France: Growing halal market

France: Growing halal market

During the month of Ramadan, drinking, eating and smoking are prohibited, but it's still possible to go shopping.  The big names in distribution have understood they can profit from this annual period of fasting by offering more halal products.  In recent years Ramadan had become a high point for sales of these products in supermarkets.  Auchan, for example, doesn't hesitate to give ten or even fifteen times as much shelf area for selling halal food.

According to a recent study by the Solis agency, which specializes in 'ethnic marketing', the halal market (in France) is valued at close to 4 billion euro for 2009, and is estimated to grow at annual rate of 15%.  According to Solis, 93% of North Africans and 55% of sub-Saharan Africans buy halal products.

While the supermarkets diversity their offering: soups, ravioli, pizzas, baked dishes, precooked meals.  The large retailers established their own brands: Reghalal for Carrefour, Wassila for Casino.  Stéphane Renaud of 'products of the world' of Auchan says that there's a potential for 10-20% Muslim customers in their shops and these products represent a promising market.

Muslim consumers are more inclined to buy at supermarkets offering halal, and the supermarkets have significantly expanded their product offerings over the past five years.  Auchan, Leclerc, Super U and Casino have special halal shelf area during the Ramadan period, but also during the rest of the year.  At Carrefour they explain that Ramadan is an important commercial opportunity.  The company has been offering halal products for the past decade, but it recently developed its own brand, Reghalal, which offers turkey cuts and poultry sausages, and which is sold at its low-cost Ed stores.

Supermarket giant Casino offers more than 400 halal products, 3-4% of the total offerings.  In August they launched their own brand (Wasilla) in order to compete with traditional manufacturers.  The Systeme U stores, the smaller chain, also entered new territory over the past three years.

Spokesperson Thierry Desouches says that it's a small sum of the total, but that in certain stores, for example in Strasbourg, Mulhouse and the Parisian suburbs, it's a growing market.  and progressing consumers.

Halal supermarkets arrived in the 80s.  But the products were initially kept only to certain stories in areas with large Muslim populations. Today, thanks to sophisticated techniques of consumer profiling, particularly through loyalty cards, stores can effectively know the habits of consumers in different place and times.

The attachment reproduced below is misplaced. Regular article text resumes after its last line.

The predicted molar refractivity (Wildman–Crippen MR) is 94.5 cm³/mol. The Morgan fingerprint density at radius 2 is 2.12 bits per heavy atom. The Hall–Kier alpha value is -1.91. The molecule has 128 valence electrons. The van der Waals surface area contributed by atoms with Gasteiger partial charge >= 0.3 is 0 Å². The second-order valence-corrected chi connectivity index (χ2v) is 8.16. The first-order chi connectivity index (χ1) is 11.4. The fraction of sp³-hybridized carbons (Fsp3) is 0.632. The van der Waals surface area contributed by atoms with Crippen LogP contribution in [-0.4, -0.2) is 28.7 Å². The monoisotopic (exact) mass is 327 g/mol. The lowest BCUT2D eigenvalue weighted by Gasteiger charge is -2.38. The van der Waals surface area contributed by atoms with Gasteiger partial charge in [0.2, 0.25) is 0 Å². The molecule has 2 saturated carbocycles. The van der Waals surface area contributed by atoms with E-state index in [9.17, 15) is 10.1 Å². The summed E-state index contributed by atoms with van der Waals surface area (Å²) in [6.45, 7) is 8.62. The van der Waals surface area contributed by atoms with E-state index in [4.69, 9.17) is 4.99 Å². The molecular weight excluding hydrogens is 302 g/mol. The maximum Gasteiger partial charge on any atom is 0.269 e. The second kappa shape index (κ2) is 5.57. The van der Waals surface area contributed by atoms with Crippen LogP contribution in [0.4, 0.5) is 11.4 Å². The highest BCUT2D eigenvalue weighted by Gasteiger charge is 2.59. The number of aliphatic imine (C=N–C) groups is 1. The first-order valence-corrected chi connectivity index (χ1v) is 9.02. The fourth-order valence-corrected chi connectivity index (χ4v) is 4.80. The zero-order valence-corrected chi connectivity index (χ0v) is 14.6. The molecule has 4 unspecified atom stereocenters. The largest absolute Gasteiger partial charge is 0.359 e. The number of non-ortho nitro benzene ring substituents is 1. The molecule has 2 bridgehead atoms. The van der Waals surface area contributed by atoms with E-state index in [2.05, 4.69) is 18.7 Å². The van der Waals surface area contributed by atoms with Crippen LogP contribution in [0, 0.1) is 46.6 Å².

Jean-Daniel Hertzog of Isla Délice, one of the main producers and distributors of halal products in France, says that all the distributors realized the importance of the Muslim consumer, also beyond Ramadan.

Philippe Moati of the Center of Research for the Study and Observation of Living Condition (CREDOC) says that distribution now increasingly targets niche consumers.  It adapts to the heterogeneity of consumers, and Muslims are targeted just like consumers of bio-products.  Though halal foods are not a recent phenomenon, the staging of these products in stores during Ramadan is new.

For these stores the objective is not to pass by a business opportunity.  Georges Chétochine, a consultant, says that in certain areas the Muslim population represents 30% of the clientele and products specific to Muslims can reach a turnover of 6-7%.  Distributors try to seduce people who until now turned mostly to traditional shops.  According to a study by Solis, most of the halal consumers (95%) still prefer grocery stores and butcher shops over the big supermarkets (43%).

Since Islam remains a sensitive topic, distributors advance cautiously.  Chétochine says that in a secular country like France, they do not want to offend the non-Muslim consumers.  They therefore use as neutral a language as possible - "Flavors of the Orients' or the 'spice route' instead of talking explicitly about Ramadan.

Fateh Kimouche, who in 2006 founded the site, the portal for Muslim consumers, says that while retailers dream of conquering the Muslim clientele, they are not ready to accept the consequences of their choice.  Distributors keep to cliches, and talk about the 'Orient' and a thousand and one nights, in order to avoid speaking about Ramadan.  Kimouche says that Ramadan is entering the French lifestyle, but it is still far from commonplace.

Source: Europe1, Le Monde (French), h/t Al Kanz

See also:
* France: Shakeup in halal market
* France: Report on halal industry
* Netherlands: More halal on the shelves

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